General anaesthesia in this group of patients has been described.18 Adverse effects of intubation on pulmonary artery pressure and of positive pressure ventilation on venous return are well documented.18,35 Therefore, we used either epidural anaesthesia or combined spinal and epidural anaesthesia. The latter approach achieves a superior degree of anaesthesia than an epidural alone, but without the potentially deleterious hypotensive effect of a standard-dose spinal anaesthetic.6 This technique also provides good postoperative analgesia and is sufficiently flexible to allow return to theatre in the event of postoperative bleeding without the need for general anaesthesia. The option to proceed to general anaesthesia, however, needs to be considered as it may be necessary in some cases.

Use of anticoagulation

The risks and benefits of anticoagulation are discussed with patients on an individual basis. The approach in patients with idiopathic PAH and other forms of associated PAH was initially full-dose anticoagulation with LMWH. During later pregnancies, prophylactic LMWH was used to allow regional anaesthetic procedures to be performed safely. Patients were given a prophylactic dose of LMWH the evening prior to delivery and the evening following delivery if there were no bleeding complications. In patients with PAH associated with congenital heart disease, caution is exercised if there is any history of haemoptysis.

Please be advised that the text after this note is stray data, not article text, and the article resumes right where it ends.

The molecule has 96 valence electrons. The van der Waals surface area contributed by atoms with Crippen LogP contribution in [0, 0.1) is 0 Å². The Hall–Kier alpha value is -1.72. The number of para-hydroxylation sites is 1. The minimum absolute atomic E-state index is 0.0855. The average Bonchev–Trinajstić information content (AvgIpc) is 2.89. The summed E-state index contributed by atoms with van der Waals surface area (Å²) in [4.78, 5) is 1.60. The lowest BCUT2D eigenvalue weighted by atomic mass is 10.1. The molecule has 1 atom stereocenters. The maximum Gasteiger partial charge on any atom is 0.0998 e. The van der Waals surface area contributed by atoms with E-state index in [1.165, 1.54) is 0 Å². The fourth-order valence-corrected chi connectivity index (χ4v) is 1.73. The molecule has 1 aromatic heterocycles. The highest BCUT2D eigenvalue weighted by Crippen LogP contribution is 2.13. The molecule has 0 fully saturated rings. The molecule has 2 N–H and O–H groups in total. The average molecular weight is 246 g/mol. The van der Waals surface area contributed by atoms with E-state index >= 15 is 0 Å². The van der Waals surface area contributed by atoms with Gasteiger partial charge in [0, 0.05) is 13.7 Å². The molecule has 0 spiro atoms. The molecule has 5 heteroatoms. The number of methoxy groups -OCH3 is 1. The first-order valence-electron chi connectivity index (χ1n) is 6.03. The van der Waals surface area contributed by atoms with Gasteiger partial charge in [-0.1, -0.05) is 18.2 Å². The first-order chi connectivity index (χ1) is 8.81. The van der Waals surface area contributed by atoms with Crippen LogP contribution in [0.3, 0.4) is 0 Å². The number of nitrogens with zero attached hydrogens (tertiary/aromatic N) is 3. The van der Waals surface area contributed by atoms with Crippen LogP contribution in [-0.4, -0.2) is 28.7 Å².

Management plans

All women delivered in our unit have clear individualised written management plans covering a variety of eventualities, including premature onset of labour, emergency caesarean section for mother/baby and planned elective caesarean section. These plans cover the mode of delivery, anaesthetic agents, regional anaesthetic techniques and syntocinon use, together with protocols for the treatment of hypotension and bradycardia and escalation of pulmonary vascular therapy.

Comparison with previous studies